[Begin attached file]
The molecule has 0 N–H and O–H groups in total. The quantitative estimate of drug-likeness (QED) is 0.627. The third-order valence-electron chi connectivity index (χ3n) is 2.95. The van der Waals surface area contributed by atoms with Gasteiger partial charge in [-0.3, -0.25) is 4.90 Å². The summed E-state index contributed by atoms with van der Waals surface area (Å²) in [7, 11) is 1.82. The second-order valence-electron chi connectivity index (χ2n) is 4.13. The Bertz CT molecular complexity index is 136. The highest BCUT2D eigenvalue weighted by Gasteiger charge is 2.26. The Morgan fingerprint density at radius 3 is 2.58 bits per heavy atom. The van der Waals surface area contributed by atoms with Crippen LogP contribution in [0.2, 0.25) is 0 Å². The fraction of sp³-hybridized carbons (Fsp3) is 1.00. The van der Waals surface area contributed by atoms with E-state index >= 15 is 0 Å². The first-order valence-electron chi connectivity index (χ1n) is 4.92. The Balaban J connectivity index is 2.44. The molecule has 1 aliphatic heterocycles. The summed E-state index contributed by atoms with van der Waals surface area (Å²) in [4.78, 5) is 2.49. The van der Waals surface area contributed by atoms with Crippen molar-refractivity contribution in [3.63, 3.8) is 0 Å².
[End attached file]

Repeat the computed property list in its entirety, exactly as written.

The molecule has 0 N–H and O–H groups in total. The quantitative estimate of drug-likeness (QED) is 0.627. The third-order valence-electron chi connectivity index (χ3n) is 2.95. The van der Waals surface area contributed by atoms with Gasteiger partial charge in [-0.3, -0.25) is 4.90 Å². The summed E-state index contributed by atoms with van der Waals surface area (Å²) in [7, 11) is 1.82. The second-order valence-electron chi connectivity index (χ2n) is 4.13. The Bertz CT molecular complexity index is 136. The highest BCUT2D eigenvalue weighted by Gasteiger charge is 2.26. The Morgan fingerprint density at radius 3 is 2.58 bits per heavy atom. The van der Waals surface area contributed by atoms with Crippen LogP contribution in [0.2, 0.25) is 0 Å². The fraction of sp³-hybridized carbons (Fsp3) is 1.00. The van der Waals surface area contributed by atoms with E-state index >= 15 is 0 Å². The first-order valence-electron chi connectivity index (χ1n) is 4.92. The Balaban J connectivity index is 2.44. The molecule has 1 aliphatic heterocycles. The summed E-state index contributed by atoms with van der Waals surface area (Å²) in [4.78, 5) is 2.49. The van der Waals surface area contributed by atoms with Crippen molar-refractivity contribution in [3.63, 3.8) is 0 Å².